9. Using forceps, carefully remove the stencil and invert it such that the surface that was in contact with the flat slab of PDMS is facing up.
      NOTE: The stencils are delicate. Be careful while handing them, especially while initially removing them from the PDMS, so that they do not tear.
    10. Place the inverted stencils back into a UV-sterilization box. Use the sterile "Str" power setting and expose for 3 min.

4. Patterning ECM ligand on coverslips

  1. Pressing stencils onto acid-washed coverslips
    1. Place one acid-washed coverslip for each stencil onto a clean piece of laboratory film.
    2. Using forceps, carefully place each stencil, flat-side-down, onto an acid-washed coverslip. Place such that features are centered on the coverslip.
    3. Place a small piece of laboratory film on top of each stencil. Firmly and evenly press down on the stencil to create strong contact between the stencil and the coverslip.
      NOTE: This is a critical step! Press firmly and across the entire surface of the stencil. If sufficient contact is not created, the ligand solution will leak between the stencil and the coverslips and the patterning will fail. OPTIONAL: To confirm sufficient contact between the stencil and the coverslip, pipette 100 µL of ultrapure sterile water onto the surface of each stencil and incubate at room temperature. After 1 h, check for leaking. Aspirate water from successfully bonded stencils and proceed.
  2. Plasma cleaning the surface of the stenciled coverslips to increase hydrophilicity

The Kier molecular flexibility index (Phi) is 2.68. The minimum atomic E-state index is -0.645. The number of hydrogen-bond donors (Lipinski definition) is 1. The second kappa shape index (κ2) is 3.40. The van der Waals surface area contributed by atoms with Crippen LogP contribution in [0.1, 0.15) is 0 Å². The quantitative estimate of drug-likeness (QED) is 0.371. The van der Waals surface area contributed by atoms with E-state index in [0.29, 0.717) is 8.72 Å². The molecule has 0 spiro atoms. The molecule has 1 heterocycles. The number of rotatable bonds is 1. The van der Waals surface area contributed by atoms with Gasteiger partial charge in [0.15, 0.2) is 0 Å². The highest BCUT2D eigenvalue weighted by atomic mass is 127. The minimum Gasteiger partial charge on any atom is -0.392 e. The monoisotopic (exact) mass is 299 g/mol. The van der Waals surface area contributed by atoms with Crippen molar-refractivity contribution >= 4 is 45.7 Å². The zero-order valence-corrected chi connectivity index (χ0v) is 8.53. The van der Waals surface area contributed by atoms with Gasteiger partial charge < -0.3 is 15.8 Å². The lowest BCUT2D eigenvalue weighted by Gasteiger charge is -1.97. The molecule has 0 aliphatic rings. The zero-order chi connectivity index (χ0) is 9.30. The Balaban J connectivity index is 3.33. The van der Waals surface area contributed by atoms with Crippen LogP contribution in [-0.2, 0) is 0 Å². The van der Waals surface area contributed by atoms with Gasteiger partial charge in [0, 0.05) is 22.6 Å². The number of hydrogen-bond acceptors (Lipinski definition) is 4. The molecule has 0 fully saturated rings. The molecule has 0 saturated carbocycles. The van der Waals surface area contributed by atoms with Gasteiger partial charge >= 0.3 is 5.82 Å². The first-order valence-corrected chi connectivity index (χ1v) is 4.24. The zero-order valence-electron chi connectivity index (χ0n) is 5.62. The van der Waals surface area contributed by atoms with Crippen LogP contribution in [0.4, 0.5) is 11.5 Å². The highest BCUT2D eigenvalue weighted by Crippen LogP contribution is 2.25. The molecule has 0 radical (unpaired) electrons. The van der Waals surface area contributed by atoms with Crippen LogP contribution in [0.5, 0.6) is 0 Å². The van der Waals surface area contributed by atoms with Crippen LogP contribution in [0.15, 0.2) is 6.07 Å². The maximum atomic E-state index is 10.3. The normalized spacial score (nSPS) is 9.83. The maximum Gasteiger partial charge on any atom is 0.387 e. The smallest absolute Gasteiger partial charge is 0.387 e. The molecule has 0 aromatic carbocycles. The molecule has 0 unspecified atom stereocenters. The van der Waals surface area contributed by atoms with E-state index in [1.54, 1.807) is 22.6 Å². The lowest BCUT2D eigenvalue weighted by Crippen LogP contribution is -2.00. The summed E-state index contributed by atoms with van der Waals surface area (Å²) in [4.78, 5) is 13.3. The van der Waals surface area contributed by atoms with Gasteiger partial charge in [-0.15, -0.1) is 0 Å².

1. Place the coverslips with stencils into a plasma cleaner. Apply high power plasma for 30 s.
  3. Preparation of ECM ligand solution
    NOTE: All subsequent steps should be completed in sterile conditions, if possible.
    1. Place sterile 100 mM HEPES, 100 mM NaCl, pH 8.0 solution on ice. Once ice cold, add matrigel and collagen to achieve concentrations of 225 µg/mL and 25 µg/mL, respectively. OPTIONAL: For troubleshooting or for ligand visualization, include a fluorescently tagged ligand in the ligand solution.
      1. NOTE: Different ECM ligands can be used with this method. For different ligands, additional optimization may be required to determine ideal concentration, incubation time, and incubation temperature. See discussion section for more information.
    2. Pipette the ligand solution onto the surface of each stencil. For stencils made from 10 x 10 mm square stamps, apply 100 µL per stencil.
    3. Check for air bubbles in stencil features. If necessary, use fine-tipped forceps or a 2 µL pipette tip to remove air bubbles from features.
      NOTE: This is a critical step! If air bubbles remain trapped at the surface of the coverslip, the ligand will not adsorb to the surface and the resulting pattern will be incomplete.
    4. Place the stenciled coverslips with ligand into a dish, wrap with laboratory film, and incubate at 4 °C overnight.

5. Transfer of ligand to polyacrylamide gel

  1. Removing ligand solution and stencil from each coverslip
    1. Aspirate the ligand solution from the surface of a stencil. Ligand solution can be collected and stored at 4 °C and reused for up to a month.
    2. Using forceps, briefly submerge the coverslip with stencil into a dish containing sterile PBS to wash.
    3. Briefly submerge the coverslip with stencil into a second dish of sterile PBS to wash.
    4. Remove the stencil from the surface of the coverslip. Be careful to not break the coverslip.
    5. Briefly submerge the coverslip into a dish containing ultrapure sterile water to remove salts from the PBS washes. Tap the edge of the coverslip to a delicate task wipe to wick away excess water.
    6. Dry the coverslip under an inert gas, such as nitrogen. Mark the underside of the coverslip to keep track of orientation from this point forward. Be careful to keep the patterned side facing up.
    7. Repeat steps 5.1.1 through 5.1.6 for each stenciled coverslip.
  2. Making polyacrylamide hydrogels with patterned coverslips